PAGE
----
1. I plan on writing a book or two. The book I long to write is a memoir chiefly of my Dad, Mom and family.  It will be a half Hillbilly Elegy and half Bruce Springsteen song.  It will follow the life and times of Don Grier, Sr.  Big D.  I already have a title – 15 Minutes from Palestine And I am Coming Home.  It will be about my Dad’s journey from a Texas kid picking cotton to Steelworker Union man, and then boss.   Through it we will see the changes to our nation.  Palestine is a bit of a play on words.  My Dad passed away on his ranch in Slocum Texas which is 15 minutes from Palestine, Texas.  But what he taught me was Holy  – hence the reference to the Holy land (And a little “Angel with One Wing in the Fire”).  To this end, I have been taking courses with my daughter at Austin Writer’s Group and keep blogging until done.
  2. Start easing into my second act which I have given the acronym – CRAFT. It stands for Coach, Religious, Author, Friend, Teacher.  I always wanted to be these five things.  Now, I am going to figure out how to blend the five as a second act either at my current company or as a professor.  I want to mentor and not mangle as unfortunately I sometimes have done in the past.
  3. Which leads me to number 3, becoming more kind. I have made the initial baby steps toward a kinder and gentler Don but I intend to take it to another level.  I will continue journaling (read about it here Feed your soul, heal your body ) and learn how to help others.
  4. I want to take a trip to the holy sites in Europe and the Mid-East. In addition. I want to visit Germany and visit the place that could nurture such a great person as our exchange student Annika.
  5. The last and most important thing is I want to shift focus outward and help others. God has given me a gift and a second chance with a healthier life.  I want to pass this on with others that our struggling with their weight.

So, there you have it.  The Double Nickle is a great place to be in your life.  I will keep you up to date on the progress as I progress to my next milestone.

Spinning is Winning! A Ride for A Reason

In a previous blog, I talked about the importance of keeping your Why Close By when driving to lose weight and be fit.  Here is a link to that blog.  Why and Why Not? – Two Key Questions for Weight Loss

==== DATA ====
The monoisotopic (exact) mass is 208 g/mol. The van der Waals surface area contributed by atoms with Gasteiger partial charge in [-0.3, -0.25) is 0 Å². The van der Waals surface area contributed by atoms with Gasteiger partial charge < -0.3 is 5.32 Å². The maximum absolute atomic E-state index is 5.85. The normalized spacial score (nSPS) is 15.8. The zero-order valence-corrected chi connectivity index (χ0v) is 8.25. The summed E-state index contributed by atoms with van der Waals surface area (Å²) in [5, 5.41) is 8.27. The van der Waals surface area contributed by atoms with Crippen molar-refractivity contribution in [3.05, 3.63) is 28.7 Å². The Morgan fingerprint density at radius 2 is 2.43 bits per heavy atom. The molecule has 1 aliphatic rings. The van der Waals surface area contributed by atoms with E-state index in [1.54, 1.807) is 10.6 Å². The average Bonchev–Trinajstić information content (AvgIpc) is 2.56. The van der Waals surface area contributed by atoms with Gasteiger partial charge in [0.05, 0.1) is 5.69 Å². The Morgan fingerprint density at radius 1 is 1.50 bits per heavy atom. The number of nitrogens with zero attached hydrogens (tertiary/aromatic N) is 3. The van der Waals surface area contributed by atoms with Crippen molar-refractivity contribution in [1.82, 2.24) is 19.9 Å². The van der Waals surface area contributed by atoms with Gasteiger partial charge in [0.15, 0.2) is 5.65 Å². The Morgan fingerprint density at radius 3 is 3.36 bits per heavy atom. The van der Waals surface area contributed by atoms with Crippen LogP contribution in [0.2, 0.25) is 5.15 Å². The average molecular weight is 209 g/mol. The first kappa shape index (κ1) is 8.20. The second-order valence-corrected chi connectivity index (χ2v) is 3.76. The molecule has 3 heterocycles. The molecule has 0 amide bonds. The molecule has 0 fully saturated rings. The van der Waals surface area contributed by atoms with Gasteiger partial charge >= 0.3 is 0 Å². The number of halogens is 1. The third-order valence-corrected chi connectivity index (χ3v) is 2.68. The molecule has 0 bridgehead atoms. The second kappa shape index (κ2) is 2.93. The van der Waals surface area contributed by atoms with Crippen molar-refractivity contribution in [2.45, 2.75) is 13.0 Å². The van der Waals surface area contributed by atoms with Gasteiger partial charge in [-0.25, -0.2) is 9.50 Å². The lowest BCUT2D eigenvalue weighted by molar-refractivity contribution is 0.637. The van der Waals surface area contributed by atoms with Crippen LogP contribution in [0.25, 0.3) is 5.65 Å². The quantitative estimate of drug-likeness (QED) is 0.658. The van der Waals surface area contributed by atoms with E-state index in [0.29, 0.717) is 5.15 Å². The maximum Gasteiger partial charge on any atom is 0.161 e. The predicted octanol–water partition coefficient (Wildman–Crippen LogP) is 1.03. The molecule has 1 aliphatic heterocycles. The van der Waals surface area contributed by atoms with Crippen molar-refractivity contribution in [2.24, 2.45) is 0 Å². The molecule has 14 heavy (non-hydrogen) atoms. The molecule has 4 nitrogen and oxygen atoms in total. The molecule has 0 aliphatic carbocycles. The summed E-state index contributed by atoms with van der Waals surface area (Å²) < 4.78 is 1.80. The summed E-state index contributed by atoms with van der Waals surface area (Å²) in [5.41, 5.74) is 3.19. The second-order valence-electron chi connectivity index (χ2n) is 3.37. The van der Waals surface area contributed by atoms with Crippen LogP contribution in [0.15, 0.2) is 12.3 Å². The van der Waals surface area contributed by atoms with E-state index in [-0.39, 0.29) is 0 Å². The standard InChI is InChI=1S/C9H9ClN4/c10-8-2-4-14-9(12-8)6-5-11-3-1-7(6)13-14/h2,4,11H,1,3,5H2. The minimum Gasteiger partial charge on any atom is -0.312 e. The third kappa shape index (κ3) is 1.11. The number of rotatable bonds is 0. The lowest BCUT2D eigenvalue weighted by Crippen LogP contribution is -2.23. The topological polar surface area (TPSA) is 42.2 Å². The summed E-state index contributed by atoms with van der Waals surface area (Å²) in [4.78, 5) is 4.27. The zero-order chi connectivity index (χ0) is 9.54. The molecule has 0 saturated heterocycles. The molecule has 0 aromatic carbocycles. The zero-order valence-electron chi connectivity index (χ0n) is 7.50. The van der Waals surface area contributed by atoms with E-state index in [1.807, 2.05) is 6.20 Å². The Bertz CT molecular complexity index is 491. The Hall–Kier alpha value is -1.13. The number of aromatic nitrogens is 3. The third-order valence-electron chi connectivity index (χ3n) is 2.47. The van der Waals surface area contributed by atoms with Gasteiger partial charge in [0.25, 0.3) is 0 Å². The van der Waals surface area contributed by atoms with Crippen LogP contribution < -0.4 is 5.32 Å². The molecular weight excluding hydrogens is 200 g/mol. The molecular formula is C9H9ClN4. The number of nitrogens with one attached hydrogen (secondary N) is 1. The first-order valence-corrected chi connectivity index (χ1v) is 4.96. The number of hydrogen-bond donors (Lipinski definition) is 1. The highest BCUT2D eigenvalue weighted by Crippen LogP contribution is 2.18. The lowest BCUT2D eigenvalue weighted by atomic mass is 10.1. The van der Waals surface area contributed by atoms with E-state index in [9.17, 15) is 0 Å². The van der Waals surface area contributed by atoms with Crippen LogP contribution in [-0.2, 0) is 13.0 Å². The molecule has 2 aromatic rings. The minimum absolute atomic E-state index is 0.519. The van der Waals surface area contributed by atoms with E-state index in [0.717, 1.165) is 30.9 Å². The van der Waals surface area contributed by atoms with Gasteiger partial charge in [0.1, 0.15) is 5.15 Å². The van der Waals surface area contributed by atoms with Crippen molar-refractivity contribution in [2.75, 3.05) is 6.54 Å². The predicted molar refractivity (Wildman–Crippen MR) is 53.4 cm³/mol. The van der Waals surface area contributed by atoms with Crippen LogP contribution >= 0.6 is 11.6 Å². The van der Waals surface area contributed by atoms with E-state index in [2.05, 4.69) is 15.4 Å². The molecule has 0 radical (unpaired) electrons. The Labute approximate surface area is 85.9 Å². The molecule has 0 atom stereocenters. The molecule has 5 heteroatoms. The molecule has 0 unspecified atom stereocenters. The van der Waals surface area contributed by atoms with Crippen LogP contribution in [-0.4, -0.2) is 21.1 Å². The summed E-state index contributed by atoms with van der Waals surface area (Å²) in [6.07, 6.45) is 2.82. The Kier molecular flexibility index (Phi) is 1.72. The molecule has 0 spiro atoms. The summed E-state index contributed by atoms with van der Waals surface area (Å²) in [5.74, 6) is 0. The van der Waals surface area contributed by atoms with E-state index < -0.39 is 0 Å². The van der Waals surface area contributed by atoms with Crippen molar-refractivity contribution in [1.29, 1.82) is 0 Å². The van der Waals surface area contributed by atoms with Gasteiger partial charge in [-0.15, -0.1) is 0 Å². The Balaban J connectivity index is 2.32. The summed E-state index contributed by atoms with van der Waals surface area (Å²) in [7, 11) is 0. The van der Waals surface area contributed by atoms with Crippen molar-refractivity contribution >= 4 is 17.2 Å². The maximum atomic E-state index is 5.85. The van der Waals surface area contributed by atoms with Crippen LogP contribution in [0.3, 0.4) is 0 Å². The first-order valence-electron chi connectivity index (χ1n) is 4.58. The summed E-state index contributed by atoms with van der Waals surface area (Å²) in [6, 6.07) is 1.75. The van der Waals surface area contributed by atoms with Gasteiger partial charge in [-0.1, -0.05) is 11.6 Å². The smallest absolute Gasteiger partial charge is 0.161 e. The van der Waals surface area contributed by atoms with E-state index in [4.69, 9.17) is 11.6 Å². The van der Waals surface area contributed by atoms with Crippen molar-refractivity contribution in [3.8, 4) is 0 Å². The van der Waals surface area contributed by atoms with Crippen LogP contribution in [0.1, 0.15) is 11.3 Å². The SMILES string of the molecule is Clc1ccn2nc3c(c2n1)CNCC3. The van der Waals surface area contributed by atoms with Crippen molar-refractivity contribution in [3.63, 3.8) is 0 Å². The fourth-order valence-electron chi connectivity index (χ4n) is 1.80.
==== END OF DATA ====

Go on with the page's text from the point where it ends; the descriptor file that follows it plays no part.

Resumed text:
I just got a new Why and it is something I strongly believe in.  The St Jude Children’s Research Hospital was started by Danny Thomas to take care of sick children.  I recently took up spinning at my local Life Time Fitness in Round Rock and they are sponsoring a Ride for A Reason to support St. Jude’s on March 3.  I will be riding for 4 hours and just purchase my first set of Bike Shoes from Amazon!  Now i am going to see if I can exceed my peak of 232 Watts and 132 RPMs.  The key to spinning is having a driving song.  Please, please, please Lifetime play some Bruno Mars for the event!

Spinning is great exercise and is a good break from running  or walking (my usual go-to’s).  I found that has the following benefits:

  1.  Builds up and strengthen your legs, especially hard to hit muscles like those that support your knee.
  2. It really can work your core especially when you are standing on the bike and when you ride with good form.
  3. It pumps up your cardiovascular endurance especially during interval training or power (hill) endurance rides.
  4. It is fun and uplifting start to your morning.
  5.  It is great for weight loss especially if you are pushing it.
  6. It is  an awesome way to meet friends as you share your one part misery one part exhilaration!

Please consider joining me or donating in support of this worthy cause.

Don for St. Jude’s

Person in Spinning Studio
Getting Ready for St Jude’s Ride for A Reason